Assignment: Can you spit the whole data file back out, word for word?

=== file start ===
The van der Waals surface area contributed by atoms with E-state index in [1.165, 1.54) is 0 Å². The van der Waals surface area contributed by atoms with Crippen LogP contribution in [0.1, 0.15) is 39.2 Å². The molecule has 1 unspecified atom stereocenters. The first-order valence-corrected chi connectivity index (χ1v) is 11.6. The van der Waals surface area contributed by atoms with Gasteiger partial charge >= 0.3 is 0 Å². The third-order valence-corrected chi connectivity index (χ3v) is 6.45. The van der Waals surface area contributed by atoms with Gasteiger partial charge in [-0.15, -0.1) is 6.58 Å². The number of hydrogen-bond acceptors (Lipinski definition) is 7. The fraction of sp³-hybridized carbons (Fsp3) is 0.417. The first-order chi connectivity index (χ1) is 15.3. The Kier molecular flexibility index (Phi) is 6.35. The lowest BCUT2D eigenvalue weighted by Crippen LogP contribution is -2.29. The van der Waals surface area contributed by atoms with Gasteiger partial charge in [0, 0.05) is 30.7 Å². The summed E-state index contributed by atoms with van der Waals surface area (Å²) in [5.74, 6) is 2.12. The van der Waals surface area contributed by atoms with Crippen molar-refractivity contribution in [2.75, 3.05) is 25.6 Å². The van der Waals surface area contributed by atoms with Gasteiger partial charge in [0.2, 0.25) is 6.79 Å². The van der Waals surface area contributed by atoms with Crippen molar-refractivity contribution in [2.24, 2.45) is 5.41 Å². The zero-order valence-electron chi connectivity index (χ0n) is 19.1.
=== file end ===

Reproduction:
The van der Waals surface area contributed by atoms with E-state index in [1.165, 1.54) is 0 Å². The van der Waals surface area contributed by atoms with Crippen LogP contribution in [0.1, 0.15) is 39.2 Å². The molecule has 1 unspecified atom stereocenters. The first-order valence-corrected chi connectivity index (χ1v) is 11.6. The van der Waals surface area contributed by atoms with Gasteiger partial charge >= 0.3 is 0 Å². The third-order valence-corrected chi connectivity index (χ3v) is 6.45. The van der Waals surface area contributed by atoms with Gasteiger partial charge in [-0.15, -0.1) is 6.58 Å². The number of hydrogen-bond acceptors (Lipinski definition) is 7. The fraction of sp³-hybridized carbons (Fsp3) is 0.417. The first-order chi connectivity index (χ1) is 15.3. The Kier molecular flexibility index (Phi) is 6.35. The lowest BCUT2D eigenvalue weighted by Crippen LogP contribution is -2.29. The van der Waals surface area contributed by atoms with Gasteiger partial charge in [0, 0.05) is 30.7 Å². The summed E-state index contributed by atoms with van der Waals surface area (Å²) in [5.74, 6) is 2.12. The van der Waals surface area contributed by atoms with Crippen molar-refractivity contribution in [2.75, 3.05) is 25.6 Å². The van der Waals surface area contributed by atoms with Gasteiger partial charge in [0.2, 0.25) is 6.79 Å². The van der Waals surface area contributed by atoms with Crippen molar-refractivity contribution in [2.24, 2.45) is 5.41 Å². The zero-order valence-electron chi connectivity index (χ0n) is 19.1.